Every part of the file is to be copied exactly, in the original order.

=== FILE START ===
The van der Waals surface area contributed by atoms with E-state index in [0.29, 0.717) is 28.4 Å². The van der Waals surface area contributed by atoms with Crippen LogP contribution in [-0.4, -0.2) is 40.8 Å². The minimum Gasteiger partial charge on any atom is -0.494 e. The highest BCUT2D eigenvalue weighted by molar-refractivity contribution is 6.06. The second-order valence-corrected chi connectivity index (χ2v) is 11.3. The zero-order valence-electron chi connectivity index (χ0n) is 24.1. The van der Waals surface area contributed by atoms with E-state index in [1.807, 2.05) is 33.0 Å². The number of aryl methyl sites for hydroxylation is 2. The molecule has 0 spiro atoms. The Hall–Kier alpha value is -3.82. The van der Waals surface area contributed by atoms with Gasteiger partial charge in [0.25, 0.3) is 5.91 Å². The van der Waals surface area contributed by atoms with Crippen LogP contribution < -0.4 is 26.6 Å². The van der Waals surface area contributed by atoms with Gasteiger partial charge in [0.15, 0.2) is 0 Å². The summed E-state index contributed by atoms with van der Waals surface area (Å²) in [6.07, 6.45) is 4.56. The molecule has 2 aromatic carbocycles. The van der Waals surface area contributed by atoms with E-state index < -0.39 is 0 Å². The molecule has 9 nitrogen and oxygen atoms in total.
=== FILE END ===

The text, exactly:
The van der Waals surface area contributed by atoms with E-state index in [0.29, 0.717) is 28.4 Å². The van der Waals surface area contributed by atoms with Crippen LogP contribution in [-0.4, -0.2) is 40.8 Å². The minimum Gasteiger partial charge on any atom is -0.494 e. The highest BCUT2D eigenvalue weighted by molar-refractivity contribution is 6.06. The second-order valence-corrected chi connectivity index (χ2v) is 11.3. The zero-order valence-electron chi connectivity index (χ0n) is 24.1. The van der Waals surface area contributed by atoms with E-state index in [1.807, 2.05) is 33.0 Å². The number of aryl methyl sites for hydroxylation is 2. The molecule has 0 spiro atoms. The Hall–Kier alpha value is -3.82. The van der Waals surface area contributed by atoms with Gasteiger partial charge in [0.25, 0.3) is 5.91 Å². The van der Waals surface area contributed by atoms with Crippen LogP contribution < -0.4 is 26.6 Å². The van der Waals surface area contributed by atoms with Gasteiger partial charge in [0.15, 0.2) is 0 Å². The summed E-state index contributed by atoms with van der Waals surface area (Å²) in [6.07, 6.45) is 4.56. The molecule has 2 aromatic carbocycles. The van der Waals surface area contributed by atoms with E-state index < -0.39 is 0 Å². The molecule has 9 nitrogen and oxygen atoms in total.